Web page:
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Friday 20 April 2018

Companies face huge fines under hard-hitting new EU data laws

Under the new rules, companies will now need to get
Under the new rules, companies will now need to get "clear and affirmative consent" to the processing of private data of EU citizens. Photo: PA
Adrian Weckler

Adrian Weckler

Companies will face fines of up to 4pc of global turnover under stricter data privacy laws passed by the European Parliament today.

The new laws, which mark a hardening EU attitude toward corporate use of personal data, also require companies to adhere to tighter rules on marketing, customer profiling and other areas where people's personal details are used.

"Consistent fines across the EU of up to 4pc of global revenue will provide a fairer, clearer approach to enforcing data protection," said Anthony Merry, head of data protection at the IT security firm Sophos.

"In addition, the proposal that national data protection authorities will have the power to impose fines on companies directly, instead of having to go through the courts, should make it easier and quicker to take action."

According to the EU's General Data Protection Regulation (GDPR), companies will now also have to appoint a data protection officer "if they are handling significant amounts of sensitive data or monitoring the behaviour of many consumers".

However, firms "whose core business activities are not data processing" will be exempt from this obligation, it says.

Under the new rules, companies will now need to get "clear and affirmative consent" to the processing of private data of EU citizens.

"Silence, pre-ticked boxes or inactivity will not constitute consent," said a European Parliament spokesman.

The law also obligates companies to comply with a person's right to bring their personal data if moving to another service provider.

And it says that there will be an age limit of between 13 and 16 under which children need to get parental consent to sign up to social media services.

"Those outside the EU will also need to pay attention as the law applies to all companies that hold data on European citizens, regardless of whether that company has an EU base or not."

There is also a new citizen's right to know if their personal data that is held by a company has been hacked.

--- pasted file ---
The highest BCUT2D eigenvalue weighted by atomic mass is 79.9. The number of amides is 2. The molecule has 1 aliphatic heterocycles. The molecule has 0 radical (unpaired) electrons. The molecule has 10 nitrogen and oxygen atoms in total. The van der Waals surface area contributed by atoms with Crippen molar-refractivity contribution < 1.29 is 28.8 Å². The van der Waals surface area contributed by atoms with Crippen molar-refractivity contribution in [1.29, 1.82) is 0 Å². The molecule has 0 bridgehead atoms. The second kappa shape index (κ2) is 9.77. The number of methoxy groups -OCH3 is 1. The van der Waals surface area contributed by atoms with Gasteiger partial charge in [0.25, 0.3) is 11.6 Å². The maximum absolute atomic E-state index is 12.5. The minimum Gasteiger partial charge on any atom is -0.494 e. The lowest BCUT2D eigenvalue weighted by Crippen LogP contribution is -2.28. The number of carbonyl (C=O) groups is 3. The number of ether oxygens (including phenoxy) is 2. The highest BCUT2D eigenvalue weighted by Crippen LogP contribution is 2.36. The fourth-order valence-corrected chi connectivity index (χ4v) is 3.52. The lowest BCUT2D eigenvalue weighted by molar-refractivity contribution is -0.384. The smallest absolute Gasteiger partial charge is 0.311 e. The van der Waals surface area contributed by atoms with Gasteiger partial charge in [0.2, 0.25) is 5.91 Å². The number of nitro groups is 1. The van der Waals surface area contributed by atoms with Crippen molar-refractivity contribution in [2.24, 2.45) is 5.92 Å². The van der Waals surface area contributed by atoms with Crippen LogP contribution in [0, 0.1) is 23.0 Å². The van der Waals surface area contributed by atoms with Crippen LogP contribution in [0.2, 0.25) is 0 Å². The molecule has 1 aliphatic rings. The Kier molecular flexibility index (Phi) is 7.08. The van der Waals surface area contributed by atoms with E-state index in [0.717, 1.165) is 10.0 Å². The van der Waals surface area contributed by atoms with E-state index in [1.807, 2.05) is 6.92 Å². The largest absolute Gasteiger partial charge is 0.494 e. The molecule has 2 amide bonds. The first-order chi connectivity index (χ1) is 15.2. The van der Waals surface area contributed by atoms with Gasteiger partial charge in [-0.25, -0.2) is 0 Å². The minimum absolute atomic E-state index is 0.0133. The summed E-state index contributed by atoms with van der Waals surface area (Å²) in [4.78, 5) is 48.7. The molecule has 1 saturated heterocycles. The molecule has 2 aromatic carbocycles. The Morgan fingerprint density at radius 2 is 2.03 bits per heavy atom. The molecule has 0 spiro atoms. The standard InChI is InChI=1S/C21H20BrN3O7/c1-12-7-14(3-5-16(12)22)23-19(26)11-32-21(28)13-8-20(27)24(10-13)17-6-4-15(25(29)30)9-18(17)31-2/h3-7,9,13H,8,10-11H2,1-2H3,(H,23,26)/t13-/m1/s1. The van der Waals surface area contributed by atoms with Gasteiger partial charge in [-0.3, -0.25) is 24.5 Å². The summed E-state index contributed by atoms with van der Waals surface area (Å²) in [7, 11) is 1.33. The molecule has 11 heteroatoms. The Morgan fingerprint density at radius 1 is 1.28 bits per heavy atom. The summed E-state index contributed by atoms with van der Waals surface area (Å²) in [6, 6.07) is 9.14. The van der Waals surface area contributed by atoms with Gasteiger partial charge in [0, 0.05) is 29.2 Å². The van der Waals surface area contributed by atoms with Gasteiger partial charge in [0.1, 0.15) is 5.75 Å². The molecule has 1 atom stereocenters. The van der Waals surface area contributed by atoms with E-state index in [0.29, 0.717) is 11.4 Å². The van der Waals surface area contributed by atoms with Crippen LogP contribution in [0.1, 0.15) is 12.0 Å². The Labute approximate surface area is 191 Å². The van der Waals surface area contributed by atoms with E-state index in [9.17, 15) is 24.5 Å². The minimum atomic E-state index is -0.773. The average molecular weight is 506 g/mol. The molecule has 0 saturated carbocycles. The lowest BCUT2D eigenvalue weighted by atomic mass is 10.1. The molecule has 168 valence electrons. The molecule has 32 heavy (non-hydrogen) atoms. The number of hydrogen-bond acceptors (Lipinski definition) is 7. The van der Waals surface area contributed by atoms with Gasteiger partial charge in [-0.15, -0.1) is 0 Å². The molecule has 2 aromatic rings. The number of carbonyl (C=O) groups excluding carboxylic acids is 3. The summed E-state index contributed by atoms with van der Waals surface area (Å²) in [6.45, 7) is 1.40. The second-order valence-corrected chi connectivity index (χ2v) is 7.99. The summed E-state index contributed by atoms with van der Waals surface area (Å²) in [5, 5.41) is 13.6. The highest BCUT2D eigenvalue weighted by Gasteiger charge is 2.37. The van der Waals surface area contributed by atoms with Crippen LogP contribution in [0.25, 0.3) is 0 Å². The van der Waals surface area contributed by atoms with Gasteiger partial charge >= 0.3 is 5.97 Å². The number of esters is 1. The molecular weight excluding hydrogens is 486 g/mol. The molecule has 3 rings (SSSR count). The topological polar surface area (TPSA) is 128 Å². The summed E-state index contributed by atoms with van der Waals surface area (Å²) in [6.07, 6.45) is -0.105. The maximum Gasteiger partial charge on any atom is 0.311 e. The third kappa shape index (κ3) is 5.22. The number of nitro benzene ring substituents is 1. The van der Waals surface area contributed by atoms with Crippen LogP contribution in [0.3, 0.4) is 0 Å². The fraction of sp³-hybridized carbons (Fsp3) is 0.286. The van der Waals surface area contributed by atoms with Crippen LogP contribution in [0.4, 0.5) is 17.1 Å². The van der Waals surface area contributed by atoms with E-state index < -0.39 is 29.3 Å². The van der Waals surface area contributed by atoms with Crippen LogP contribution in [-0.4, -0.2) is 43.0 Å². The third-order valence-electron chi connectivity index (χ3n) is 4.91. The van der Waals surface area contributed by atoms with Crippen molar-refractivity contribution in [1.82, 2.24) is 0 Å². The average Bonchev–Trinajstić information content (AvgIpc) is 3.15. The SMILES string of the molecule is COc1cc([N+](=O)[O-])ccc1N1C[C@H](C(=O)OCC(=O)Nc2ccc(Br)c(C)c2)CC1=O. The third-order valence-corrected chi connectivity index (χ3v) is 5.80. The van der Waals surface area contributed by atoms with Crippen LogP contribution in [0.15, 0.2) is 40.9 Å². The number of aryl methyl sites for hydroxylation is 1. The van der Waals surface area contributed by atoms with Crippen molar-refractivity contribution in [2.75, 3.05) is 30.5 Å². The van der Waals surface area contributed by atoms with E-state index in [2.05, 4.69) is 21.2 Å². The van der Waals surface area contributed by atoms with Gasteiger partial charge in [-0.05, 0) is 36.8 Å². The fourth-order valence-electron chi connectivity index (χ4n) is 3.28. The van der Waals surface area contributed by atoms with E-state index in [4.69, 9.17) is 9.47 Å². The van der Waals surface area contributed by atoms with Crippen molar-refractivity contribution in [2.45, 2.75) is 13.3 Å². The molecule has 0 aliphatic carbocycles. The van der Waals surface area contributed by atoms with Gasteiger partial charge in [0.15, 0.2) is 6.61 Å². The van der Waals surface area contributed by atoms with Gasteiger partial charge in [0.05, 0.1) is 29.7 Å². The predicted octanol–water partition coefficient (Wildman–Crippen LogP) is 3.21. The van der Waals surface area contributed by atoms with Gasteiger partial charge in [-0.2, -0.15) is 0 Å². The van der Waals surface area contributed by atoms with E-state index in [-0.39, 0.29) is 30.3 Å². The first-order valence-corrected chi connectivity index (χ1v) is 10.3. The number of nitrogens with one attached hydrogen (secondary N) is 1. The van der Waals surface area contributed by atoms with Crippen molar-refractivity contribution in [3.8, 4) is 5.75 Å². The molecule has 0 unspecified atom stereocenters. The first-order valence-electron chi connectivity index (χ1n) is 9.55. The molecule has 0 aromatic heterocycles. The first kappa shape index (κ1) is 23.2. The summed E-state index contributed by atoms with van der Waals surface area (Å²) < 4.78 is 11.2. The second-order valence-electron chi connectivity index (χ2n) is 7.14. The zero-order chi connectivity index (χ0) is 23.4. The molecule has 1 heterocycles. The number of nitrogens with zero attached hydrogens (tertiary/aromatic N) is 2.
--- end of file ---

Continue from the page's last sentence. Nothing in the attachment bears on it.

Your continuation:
"Companies and organisations will be required to notify the national supervisory authority of serious data breaches as soon as possible, so that users can take appropriate measures," said a spokesman for the European Parliament. Under the regulation, there are new limits to companies' abilities to automate the processing of personal data "to analyse or predict a person's performance at work, economic situation, location, health, preferences, reliability or behaviour".

And an EU-wide 'right to be forgotten' has been strengthened under the new rules.

The new data privacy laws come in the same week that European data privacy regulators cast doubt on the international 'Privacy Shield' agreement between the EU and the US on data privacy.

Europe's most influential privacy regulators say that 'Privacy Shield', which is due to replace 'Safe Harbour' as a mechanism by which companies can legally transfer data between the EU and the US falls short of standards set by the European Court of Justice.

The group of data privacy regulators said that it is "not yet in a position to confirm that the current draft adequacy decision does, indeed, ensure a level of protection that is essentially equivalent to that in the EU".

If data privacy authorities do not accept the new transatlantic agreement, it could mean that the accord will be challenged again in the European Court of Justice.

If such a challenge were successful, some data flows between EU and US companies would be classed as illegal under European law. Legal experts say that such a legal challenge has a good chance of succeeding.

Some elements of the new law's data sharing facilities for civil authorities may not have full effect in Ireland as both Britain and Ireland have "special status" on issues of justice and home affairs legislation.

"The directive's provisions will only apply in these countries [Ireland and UK] to a limited extent," said a spokesman for the European Parliament.

"Ireland can opt in on a case by case basis," said a spokeswoman for the European Commission in Ireland.

"Indeed, it has done so on the questions of taking part in some of the new arrangements for the relocation of refugees."

Irish Independent

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